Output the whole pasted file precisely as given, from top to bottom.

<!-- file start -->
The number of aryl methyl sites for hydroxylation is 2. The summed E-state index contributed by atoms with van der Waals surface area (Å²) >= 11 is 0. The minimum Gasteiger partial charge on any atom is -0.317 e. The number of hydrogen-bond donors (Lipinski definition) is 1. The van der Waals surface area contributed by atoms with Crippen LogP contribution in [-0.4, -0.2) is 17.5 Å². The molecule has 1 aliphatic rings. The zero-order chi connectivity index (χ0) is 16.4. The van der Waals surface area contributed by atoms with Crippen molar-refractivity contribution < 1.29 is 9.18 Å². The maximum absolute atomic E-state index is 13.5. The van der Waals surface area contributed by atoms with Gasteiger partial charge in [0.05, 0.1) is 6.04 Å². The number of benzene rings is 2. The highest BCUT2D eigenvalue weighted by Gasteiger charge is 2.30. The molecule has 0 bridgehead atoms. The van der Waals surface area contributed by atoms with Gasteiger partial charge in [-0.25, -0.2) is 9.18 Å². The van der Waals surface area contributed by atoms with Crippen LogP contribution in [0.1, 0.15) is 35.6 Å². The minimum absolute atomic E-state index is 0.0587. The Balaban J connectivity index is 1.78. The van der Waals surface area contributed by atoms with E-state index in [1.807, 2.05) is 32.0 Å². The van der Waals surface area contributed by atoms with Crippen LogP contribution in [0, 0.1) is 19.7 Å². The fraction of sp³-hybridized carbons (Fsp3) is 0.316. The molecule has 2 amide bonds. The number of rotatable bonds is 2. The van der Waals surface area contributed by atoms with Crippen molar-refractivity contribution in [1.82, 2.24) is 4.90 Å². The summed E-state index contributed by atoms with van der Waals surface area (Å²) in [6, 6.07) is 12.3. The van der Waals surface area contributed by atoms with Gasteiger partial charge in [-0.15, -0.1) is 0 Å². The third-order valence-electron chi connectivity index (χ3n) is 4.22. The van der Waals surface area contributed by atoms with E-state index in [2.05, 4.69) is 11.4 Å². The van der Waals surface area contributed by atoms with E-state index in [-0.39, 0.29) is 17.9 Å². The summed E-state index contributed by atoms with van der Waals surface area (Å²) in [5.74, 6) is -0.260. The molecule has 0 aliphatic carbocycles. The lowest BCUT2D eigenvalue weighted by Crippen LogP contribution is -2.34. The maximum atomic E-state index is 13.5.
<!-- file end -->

The number of aryl methyl sites for hydroxylation is 2. The summed E-state index contributed by atoms with van der Waals surface area (Å²) >= 11 is 0. The minimum Gasteiger partial charge on any atom is -0.317 e. The number of hydrogen-bond donors (Lipinski definition) is 1. The van der Waals surface area contributed by atoms with Crippen LogP contribution in [-0.4, -0.2) is 17.5 Å². The molecule has 1 aliphatic rings. The zero-order chi connectivity index (χ0) is 16.4. The van der Waals surface area contributed by atoms with Crippen molar-refractivity contribution < 1.29 is 9.18 Å². The maximum absolute atomic E-state index is 13.5. The van der Waals surface area contributed by atoms with Gasteiger partial charge in [0.05, 0.1) is 6.04 Å². The number of benzene rings is 2. The highest BCUT2D eigenvalue weighted by Gasteiger charge is 2.30. The molecule has 0 bridgehead atoms. The van der Waals surface area contributed by atoms with Gasteiger partial charge in [-0.25, -0.2) is 9.18 Å². The van der Waals surface area contributed by atoms with Crippen LogP contribution in [0.1, 0.15) is 35.6 Å². The minimum absolute atomic E-state index is 0.0587. The Balaban J connectivity index is 1.78. The van der Waals surface area contributed by atoms with E-state index in [1.807, 2.05) is 32.0 Å². The van der Waals surface area contributed by atoms with Crippen LogP contribution in [0, 0.1) is 19.7 Å². The fraction of sp³-hybridized carbons (Fsp3) is 0.316. The molecule has 2 amide bonds. The number of rotatable bonds is 2. The van der Waals surface area contributed by atoms with Crippen molar-refractivity contribution in [1.82, 2.24) is 4.90 Å². The summed E-state index contributed by atoms with van der Waals surface area (Å²) in [6, 6.07) is 12.3. The van der Waals surface area contributed by atoms with Gasteiger partial charge in [-0.15, -0.1) is 0 Å². The third-order valence-electron chi connectivity index (χ3n) is 4.22. The van der Waals surface area contributed by atoms with E-state index in [2.05, 4.69) is 11.4 Å². The van der Waals surface area contributed by atoms with E-state index in [-0.39, 0.29) is 17.9 Å². The summed E-state index contributed by atoms with van der Waals surface area (Å²) in [5.74, 6) is -0.260. The molecule has 0 aliphatic carbocycles. The lowest BCUT2D eigenvalue weighted by Crippen LogP contribution is -2.34. The maximum atomic E-state index is 13.5.